Artist of the Week - Camilla d'Errico
Our new artist of the week is a prolific Canadian illustrator of Italian origin, and her name is Camilla d’Errico. Camilla started her career as an illustrator trained to use computer programs, such as Adobe Photoshop, but she chose to position her art somewhere between the analog and the digital, placing her focus on developing her drawing and painting skills. Since she was self-taught in this field, it is probably where her most genuine emotion shows through. One of her first jobs was in the comic book industry, and she has been drawing comic books since 2001, which had probably preconditioned the route of her future path. Throughout her career, she has returned to this practice from time to time, but some of her biggest accomplishments are associated with a bit more commercial work. She has worked with companies such as Disney, Microsoft Zune, Ride Snowboards, Wizkids, Hasbro Toys, etc., and you may have also heard about her collaboration with the Canadian singer Avril Lavigne (d’Errico designed her Make Five Wishes manga style comic book). The artist has established a unique visual style when it comes to both painting and sketching, so she undertook the task of customizing vinyl toys as well. She has been producing and continues to make her own collectible toys, but she was working for several famous brands as well (Disney, Ad Funture, Osaka Popstar, the DCTO Jibun Project, Hasbro, etc.).
Sweet Pop Manga
Both in the field of fine art and the comic industry, Camilla d’Errico pursues a standout manga-influenced style. It is with an awareness of this influence that the artist creates the worlds of her uncommon characters, most of which resemble human-like figures, which often have certain animalistic features. Some of these figures are translated into the three-dimensional space, presented as vinyl toys that we have mentioned above. Seeing these strange characters in all three dimensions is an exciting way to get in touch with a newly embodied form of the artist’s imagination. Most of the toys from her own product line are hand-painted, and not mass-produced, which gives them a flair of authenticity. In any case, regardless of the medium, Camilla’s work is seen as a dialogue between surrealism and the manga-style representation, and this special relation structures the nature of her work. But even with all of these aspects in place, there is still one thing that is hard to explain; something magical that she does, to make her illustrations seem to almost have a sweet smell, almost as if they are edible (however weird that might sound). Camilla says that she loves capturing passion, tension, and the deep-seated emotions, so perhaps she translates those emotions in such a sugary, pop manner, that it almost makes us want to eat them.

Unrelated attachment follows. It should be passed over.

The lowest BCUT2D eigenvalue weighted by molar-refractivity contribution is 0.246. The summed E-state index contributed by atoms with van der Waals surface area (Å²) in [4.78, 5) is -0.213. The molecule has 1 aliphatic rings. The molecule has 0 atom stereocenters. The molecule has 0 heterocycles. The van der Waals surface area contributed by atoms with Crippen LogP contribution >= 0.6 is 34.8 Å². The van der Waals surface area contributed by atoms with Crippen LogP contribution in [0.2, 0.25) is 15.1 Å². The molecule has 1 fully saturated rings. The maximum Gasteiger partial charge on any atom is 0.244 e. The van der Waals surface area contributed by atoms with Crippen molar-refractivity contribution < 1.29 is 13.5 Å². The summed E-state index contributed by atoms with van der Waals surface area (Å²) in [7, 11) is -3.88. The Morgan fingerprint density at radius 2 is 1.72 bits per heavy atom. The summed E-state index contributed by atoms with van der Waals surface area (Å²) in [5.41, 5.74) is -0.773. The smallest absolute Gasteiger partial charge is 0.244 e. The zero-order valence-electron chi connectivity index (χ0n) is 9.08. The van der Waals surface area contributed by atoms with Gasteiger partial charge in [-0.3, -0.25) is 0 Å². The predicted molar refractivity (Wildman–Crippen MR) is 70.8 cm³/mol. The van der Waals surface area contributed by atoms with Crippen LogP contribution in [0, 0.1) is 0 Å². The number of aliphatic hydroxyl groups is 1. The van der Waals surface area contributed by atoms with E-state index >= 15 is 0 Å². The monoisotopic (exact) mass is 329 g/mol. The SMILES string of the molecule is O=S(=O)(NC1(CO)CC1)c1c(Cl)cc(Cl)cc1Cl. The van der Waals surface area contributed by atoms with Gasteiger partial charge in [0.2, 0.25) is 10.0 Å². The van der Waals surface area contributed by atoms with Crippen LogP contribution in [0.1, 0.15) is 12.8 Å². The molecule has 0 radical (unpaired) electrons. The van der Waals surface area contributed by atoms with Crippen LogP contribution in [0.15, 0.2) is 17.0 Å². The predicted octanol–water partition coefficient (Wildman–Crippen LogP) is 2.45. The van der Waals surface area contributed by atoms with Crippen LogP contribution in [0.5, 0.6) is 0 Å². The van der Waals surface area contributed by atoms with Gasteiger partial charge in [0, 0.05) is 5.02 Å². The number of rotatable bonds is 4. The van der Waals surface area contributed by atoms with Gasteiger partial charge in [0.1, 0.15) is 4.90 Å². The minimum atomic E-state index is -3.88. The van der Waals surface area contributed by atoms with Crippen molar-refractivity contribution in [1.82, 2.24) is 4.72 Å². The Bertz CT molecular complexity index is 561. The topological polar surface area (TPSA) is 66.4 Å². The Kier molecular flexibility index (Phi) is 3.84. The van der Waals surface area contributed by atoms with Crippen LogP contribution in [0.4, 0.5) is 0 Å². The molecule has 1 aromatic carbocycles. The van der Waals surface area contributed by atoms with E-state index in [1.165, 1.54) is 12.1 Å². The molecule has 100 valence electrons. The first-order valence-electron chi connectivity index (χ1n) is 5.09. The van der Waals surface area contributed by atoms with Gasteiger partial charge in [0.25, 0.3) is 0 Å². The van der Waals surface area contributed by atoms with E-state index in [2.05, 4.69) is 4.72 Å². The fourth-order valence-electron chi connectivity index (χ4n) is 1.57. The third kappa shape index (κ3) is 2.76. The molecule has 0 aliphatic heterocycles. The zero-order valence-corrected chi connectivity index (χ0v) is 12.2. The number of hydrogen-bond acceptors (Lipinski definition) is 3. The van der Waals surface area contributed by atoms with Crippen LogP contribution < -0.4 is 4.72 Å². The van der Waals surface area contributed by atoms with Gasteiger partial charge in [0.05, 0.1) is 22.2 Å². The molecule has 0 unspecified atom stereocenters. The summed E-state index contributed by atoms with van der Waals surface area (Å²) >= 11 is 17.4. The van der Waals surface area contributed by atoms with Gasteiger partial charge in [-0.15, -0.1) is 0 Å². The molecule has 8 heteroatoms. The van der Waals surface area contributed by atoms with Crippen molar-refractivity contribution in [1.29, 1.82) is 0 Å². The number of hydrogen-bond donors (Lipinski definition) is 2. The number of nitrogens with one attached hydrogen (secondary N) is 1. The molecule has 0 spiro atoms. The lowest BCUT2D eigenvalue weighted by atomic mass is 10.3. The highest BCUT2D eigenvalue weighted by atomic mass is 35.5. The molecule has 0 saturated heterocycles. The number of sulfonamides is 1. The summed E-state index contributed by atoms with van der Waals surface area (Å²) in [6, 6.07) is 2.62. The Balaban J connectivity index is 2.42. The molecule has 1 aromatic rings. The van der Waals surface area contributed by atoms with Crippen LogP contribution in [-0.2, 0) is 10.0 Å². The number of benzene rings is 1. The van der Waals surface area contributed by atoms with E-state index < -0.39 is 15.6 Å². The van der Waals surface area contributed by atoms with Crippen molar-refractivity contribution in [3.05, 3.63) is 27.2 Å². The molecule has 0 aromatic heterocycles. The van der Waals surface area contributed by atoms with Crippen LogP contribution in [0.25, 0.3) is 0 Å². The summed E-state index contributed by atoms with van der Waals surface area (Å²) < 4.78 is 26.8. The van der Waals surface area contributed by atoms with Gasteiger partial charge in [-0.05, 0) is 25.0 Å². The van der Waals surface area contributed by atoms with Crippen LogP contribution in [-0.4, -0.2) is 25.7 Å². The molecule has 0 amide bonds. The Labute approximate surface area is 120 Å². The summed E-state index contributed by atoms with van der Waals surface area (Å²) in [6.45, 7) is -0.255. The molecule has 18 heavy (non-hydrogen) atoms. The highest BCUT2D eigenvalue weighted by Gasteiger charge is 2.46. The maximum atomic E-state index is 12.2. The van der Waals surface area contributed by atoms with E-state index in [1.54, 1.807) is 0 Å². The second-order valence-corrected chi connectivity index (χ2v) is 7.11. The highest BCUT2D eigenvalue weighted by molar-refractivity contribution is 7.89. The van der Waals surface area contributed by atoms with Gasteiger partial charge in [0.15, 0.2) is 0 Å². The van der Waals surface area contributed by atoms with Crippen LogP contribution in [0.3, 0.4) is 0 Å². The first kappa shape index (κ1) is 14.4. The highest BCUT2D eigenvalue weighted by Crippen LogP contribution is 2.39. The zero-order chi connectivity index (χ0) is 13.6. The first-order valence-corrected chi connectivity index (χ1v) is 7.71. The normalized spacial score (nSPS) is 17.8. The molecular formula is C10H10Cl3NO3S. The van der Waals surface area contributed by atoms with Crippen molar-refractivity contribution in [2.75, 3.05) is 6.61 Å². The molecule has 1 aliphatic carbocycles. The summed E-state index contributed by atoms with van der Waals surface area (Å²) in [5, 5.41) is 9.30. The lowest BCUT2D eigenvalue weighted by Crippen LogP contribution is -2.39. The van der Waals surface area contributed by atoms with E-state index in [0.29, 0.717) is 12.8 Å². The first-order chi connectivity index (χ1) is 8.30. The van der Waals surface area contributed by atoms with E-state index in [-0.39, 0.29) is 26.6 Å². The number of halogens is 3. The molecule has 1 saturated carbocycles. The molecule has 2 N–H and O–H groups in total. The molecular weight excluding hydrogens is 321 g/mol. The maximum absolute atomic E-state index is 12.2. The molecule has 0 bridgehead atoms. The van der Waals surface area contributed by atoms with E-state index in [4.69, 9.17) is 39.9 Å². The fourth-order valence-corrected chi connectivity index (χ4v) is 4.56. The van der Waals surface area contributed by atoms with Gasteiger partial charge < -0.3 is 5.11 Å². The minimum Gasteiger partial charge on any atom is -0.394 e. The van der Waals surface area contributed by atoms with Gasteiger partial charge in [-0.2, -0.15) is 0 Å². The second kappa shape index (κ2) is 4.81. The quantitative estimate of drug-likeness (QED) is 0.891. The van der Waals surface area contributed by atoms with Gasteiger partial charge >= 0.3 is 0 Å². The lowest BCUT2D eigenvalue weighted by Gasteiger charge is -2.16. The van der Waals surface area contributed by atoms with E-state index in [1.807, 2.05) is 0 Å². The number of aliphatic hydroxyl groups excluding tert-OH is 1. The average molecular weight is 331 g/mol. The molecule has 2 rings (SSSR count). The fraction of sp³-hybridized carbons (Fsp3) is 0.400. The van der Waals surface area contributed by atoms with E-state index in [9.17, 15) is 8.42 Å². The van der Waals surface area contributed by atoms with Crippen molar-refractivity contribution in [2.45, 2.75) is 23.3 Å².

Dances with Dreams, and a Book-Signing Session
The reason we’re talking about Camilla’s endearing characters and magical worlds on this occasion is somewhat related to an upcoming show at Corey Helford Gallery, Dances with Dreams. Speaking about the exhibition, Camilla said: “ I wanted to invite the audiences to explore the hauntingly beautiful states of the subconscious mind – while awake and in a dream. The feeling as though they were walking through a colorful and serene dreamscape when pondering whether the girl in each portraiture is dreaming or whether she is the viewer’s dream.” Her works will be exhibited from April 23rd to May 21st, coinciding with 2 other exhibitions, which will present works by Kazuki Takamatsu and Hirabayashi Takahiro, at the same gallery. There will be around 30 Camilla’s original oil paintings and framed ink drawings on display. As a special event surrounding the exhibition, there will be a fan-dedicated book signing session on Sunday, April 24th from 2 to 4 PM. So if you find yourself in Los Angeles on Saturday, stop by the gallery for a chance to meet the artist!
Featured images in slider: Camilla d’Errico working, image via House of Betty blog; Camilla d’Errico’s vinyl toy; Camilla d’Errico – Bubs; Camilla d’Errico – Candy Escape exhibition, detail from a painting.